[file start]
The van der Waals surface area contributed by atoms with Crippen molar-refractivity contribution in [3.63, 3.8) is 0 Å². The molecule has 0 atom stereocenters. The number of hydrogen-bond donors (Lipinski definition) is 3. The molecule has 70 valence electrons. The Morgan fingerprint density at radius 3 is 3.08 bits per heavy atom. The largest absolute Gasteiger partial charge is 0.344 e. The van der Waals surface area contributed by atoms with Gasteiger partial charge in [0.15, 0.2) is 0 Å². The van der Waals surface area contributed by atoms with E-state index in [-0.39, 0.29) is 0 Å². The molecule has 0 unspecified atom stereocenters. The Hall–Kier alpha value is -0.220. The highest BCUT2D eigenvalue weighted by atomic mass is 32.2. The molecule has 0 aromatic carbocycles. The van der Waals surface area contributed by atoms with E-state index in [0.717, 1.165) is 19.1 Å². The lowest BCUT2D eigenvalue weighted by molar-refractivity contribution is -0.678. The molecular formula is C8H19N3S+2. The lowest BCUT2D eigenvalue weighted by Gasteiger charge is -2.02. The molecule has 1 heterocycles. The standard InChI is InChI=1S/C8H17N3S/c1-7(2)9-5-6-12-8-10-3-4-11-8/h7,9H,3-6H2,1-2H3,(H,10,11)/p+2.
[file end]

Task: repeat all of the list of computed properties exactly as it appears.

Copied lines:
The van der Waals surface area contributed by atoms with Crippen molar-refractivity contribution in [3.63, 3.8) is 0 Å². The molecule has 0 atom stereocenters. The number of hydrogen-bond donors (Lipinski definition) is 3. The molecule has 70 valence electrons. The Morgan fingerprint density at radius 3 is 3.08 bits per heavy atom. The largest absolute Gasteiger partial charge is 0.344 e. The van der Waals surface area contributed by atoms with Gasteiger partial charge in [0.15, 0.2) is 0 Å². The van der Waals surface area contributed by atoms with E-state index in [-0.39, 0.29) is 0 Å². The molecule has 0 unspecified atom stereocenters. The Hall–Kier alpha value is -0.220. The highest BCUT2D eigenvalue weighted by atomic mass is 32.2. The molecule has 0 aromatic carbocycles. The van der Waals surface area contributed by atoms with E-state index in [0.717, 1.165) is 19.1 Å². The lowest BCUT2D eigenvalue weighted by molar-refractivity contribution is -0.678. The molecular formula is C8H19N3S+2. The lowest BCUT2D eigenvalue weighted by Gasteiger charge is -2.02. The molecule has 1 heterocycles. The standard InChI is InChI=1S/C8H17N3S/c1-7(2)9-5-6-12-8-10-3-4-11-8/h7,9H,3-6H2,1-2H3,(H,10,11)/p+2.